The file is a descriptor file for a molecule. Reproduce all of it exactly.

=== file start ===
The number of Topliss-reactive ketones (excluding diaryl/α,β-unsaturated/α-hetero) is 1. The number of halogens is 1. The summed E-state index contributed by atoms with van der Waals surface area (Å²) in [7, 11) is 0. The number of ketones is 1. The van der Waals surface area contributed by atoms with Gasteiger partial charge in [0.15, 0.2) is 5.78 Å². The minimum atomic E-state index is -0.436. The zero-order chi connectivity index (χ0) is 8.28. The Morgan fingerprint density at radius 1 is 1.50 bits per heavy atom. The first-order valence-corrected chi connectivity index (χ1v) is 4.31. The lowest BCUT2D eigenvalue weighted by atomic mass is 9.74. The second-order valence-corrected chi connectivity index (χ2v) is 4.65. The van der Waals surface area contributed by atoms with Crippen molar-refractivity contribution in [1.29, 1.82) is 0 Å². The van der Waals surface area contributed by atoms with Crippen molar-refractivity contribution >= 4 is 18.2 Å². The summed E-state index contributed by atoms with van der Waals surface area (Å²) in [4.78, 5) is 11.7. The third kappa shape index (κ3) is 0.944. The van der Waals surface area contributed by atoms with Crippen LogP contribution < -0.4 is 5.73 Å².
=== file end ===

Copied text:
The number of Topliss-reactive ketones (excluding diaryl/α,β-unsaturated/α-hetero) is 1. The number of halogens is 1. The summed E-state index contributed by atoms with van der Waals surface area (Å²) in [7, 11) is 0. The number of ketones is 1. The van der Waals surface area contributed by atoms with Gasteiger partial charge in [0.15, 0.2) is 5.78 Å². The minimum atomic E-state index is -0.436. The zero-order chi connectivity index (χ0) is 8.28. The Morgan fingerprint density at radius 1 is 1.50 bits per heavy atom. The first-order valence-corrected chi connectivity index (χ1v) is 4.31. The lowest BCUT2D eigenvalue weighted by atomic mass is 9.74. The second-order valence-corrected chi connectivity index (χ2v) is 4.65. The van der Waals surface area contributed by atoms with Crippen molar-refractivity contribution in [1.29, 1.82) is 0 Å². The van der Waals surface area contributed by atoms with Crippen molar-refractivity contribution >= 4 is 18.2 Å². The summed E-state index contributed by atoms with van der Waals surface area (Å²) in [4.78, 5) is 11.7. The third kappa shape index (κ3) is 0.944. The van der Waals surface area contributed by atoms with Crippen LogP contribution < -0.4 is 5.73 Å².